'Inflation' And America's Accelerating Class War

I recently came across the idea that inflation is a two-factor optimization problem: inflation is necessary for the macro-economy (or so we're told) and so the trick for policymakers (and their statisticians who measure the economy) is to maximize inflation in the economy but only to the point that it doesn't snuff out businesses and starve workers to death.

From this perspective, households have to grin and bear the negative consequences of inflation for the good of the whole economy.

This narrative, so typical of economics, ignores the core reality of "inflation" in America: it's a battleground for the class war that's accelerating. Allow me to explain.

"Inflation" affects different classes very differently. I put "inflation" in italics because it's not one phenomenon, it's numerous phenomena crammed into one deceptively simple word.

When "inflation" boosts the value of homes, stocks, bonds, diamonds, quatloos etc. to the moon, those who own these assets are cheering. When "inflation" reduces the purchasing power of wages, those whose only income is earned from their labor suffer a decline in their lifestyles as their wages buy fewer goods and services.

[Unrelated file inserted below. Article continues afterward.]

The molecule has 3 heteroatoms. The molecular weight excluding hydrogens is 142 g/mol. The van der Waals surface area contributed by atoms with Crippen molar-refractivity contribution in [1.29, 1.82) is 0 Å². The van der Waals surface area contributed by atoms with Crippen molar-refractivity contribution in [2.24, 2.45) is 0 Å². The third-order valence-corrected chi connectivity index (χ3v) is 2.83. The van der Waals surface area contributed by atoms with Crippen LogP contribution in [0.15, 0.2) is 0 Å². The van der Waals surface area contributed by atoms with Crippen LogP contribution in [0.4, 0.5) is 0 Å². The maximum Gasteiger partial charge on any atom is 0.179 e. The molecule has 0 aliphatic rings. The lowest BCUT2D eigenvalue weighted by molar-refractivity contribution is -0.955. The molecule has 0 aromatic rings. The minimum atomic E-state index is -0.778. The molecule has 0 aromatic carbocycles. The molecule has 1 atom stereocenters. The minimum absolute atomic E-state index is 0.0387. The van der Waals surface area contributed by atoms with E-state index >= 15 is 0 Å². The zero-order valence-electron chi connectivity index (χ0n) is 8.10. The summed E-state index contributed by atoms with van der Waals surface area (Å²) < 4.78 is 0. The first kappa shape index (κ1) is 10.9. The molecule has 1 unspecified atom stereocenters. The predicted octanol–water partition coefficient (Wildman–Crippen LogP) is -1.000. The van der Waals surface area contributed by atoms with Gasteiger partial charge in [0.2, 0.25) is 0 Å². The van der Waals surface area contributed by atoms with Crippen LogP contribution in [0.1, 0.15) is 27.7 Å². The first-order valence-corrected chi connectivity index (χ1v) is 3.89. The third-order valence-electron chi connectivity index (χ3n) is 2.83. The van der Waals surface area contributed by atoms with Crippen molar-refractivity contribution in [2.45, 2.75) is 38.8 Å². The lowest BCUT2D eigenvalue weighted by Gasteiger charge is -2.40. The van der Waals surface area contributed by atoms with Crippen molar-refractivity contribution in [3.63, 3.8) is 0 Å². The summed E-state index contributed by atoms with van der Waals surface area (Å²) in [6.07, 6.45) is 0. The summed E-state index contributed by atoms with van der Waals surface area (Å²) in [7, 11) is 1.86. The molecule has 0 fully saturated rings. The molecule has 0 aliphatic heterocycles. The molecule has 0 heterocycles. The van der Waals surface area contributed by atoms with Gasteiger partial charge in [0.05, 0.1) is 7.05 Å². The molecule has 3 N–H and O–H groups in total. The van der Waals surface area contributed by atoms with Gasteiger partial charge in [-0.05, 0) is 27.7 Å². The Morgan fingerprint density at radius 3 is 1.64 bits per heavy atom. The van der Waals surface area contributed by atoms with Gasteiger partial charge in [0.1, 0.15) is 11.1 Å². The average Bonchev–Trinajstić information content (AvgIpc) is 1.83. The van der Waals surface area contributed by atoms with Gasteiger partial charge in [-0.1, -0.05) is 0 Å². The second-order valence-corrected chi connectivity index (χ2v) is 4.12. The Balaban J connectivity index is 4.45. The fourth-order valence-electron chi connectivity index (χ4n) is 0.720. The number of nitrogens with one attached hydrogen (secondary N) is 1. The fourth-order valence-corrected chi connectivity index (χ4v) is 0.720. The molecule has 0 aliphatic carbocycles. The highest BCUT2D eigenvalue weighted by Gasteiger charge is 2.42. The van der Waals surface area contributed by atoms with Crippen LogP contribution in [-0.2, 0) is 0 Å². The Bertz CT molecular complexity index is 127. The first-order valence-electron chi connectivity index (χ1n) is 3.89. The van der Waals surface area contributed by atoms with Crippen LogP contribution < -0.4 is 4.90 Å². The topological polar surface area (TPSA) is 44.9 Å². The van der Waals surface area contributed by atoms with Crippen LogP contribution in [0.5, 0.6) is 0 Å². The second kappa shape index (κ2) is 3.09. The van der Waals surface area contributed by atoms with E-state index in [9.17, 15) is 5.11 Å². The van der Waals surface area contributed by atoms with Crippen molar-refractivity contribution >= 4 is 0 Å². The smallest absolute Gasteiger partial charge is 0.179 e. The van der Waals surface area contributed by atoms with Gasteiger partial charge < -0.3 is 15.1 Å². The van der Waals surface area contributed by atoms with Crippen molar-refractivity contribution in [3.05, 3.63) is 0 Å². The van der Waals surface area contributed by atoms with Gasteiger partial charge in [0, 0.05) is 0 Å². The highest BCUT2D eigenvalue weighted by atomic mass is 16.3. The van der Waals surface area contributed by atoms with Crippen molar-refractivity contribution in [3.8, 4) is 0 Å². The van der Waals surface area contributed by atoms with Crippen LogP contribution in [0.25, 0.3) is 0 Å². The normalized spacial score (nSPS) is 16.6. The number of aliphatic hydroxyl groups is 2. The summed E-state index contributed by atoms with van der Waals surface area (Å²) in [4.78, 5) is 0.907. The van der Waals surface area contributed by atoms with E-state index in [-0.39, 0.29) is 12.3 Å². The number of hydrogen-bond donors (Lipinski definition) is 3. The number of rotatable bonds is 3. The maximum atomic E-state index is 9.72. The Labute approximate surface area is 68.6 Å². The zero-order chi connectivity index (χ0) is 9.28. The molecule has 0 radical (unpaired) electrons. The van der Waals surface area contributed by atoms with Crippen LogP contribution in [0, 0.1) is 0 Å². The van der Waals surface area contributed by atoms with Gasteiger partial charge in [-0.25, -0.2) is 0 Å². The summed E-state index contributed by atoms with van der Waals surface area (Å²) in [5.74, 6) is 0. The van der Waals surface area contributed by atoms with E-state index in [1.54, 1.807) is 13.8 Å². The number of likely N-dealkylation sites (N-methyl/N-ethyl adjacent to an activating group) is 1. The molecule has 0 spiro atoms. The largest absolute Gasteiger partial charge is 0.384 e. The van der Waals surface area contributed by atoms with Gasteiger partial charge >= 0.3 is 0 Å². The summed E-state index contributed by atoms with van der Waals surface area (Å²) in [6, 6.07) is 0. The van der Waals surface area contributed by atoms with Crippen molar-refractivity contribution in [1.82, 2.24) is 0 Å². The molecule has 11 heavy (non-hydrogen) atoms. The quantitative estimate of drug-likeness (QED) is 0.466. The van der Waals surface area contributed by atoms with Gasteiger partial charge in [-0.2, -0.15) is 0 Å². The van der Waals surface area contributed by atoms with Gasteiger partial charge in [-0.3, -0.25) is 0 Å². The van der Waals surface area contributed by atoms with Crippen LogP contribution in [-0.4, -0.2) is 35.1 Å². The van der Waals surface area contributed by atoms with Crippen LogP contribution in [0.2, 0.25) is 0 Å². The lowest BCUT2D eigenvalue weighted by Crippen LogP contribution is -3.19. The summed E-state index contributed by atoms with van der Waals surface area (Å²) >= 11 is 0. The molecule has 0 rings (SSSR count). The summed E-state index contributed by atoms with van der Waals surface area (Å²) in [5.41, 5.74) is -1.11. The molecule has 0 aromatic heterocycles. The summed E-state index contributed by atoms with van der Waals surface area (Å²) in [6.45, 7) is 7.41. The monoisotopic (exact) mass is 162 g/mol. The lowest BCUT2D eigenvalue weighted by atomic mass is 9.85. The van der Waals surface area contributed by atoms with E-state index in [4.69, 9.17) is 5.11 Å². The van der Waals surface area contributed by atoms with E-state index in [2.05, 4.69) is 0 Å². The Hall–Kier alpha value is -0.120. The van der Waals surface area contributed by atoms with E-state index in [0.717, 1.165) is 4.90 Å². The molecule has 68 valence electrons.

They are suffering while the wealthy owners of soaring assets are cheering.

The Federal Reserve and federal authorities are not neutral observers in this war. The Fed only cares about two things: enriching the banking sector and further enriching the already-rich.

The banking sector makes money by lending newly created currency to borrowers. No borrowers or new loans--banks go broke. So the Fed must generate the right kind of "inflation": it must lower the cost of borrowing money (deflating the cost of borrowing) by reducing the rate of interest borrowers pay, and it must "inflate" the market value of the collateral banks and Wall Street need to support more debt: commercial buildings, homes, stocks, bonds, etc.

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Disclosures: None.

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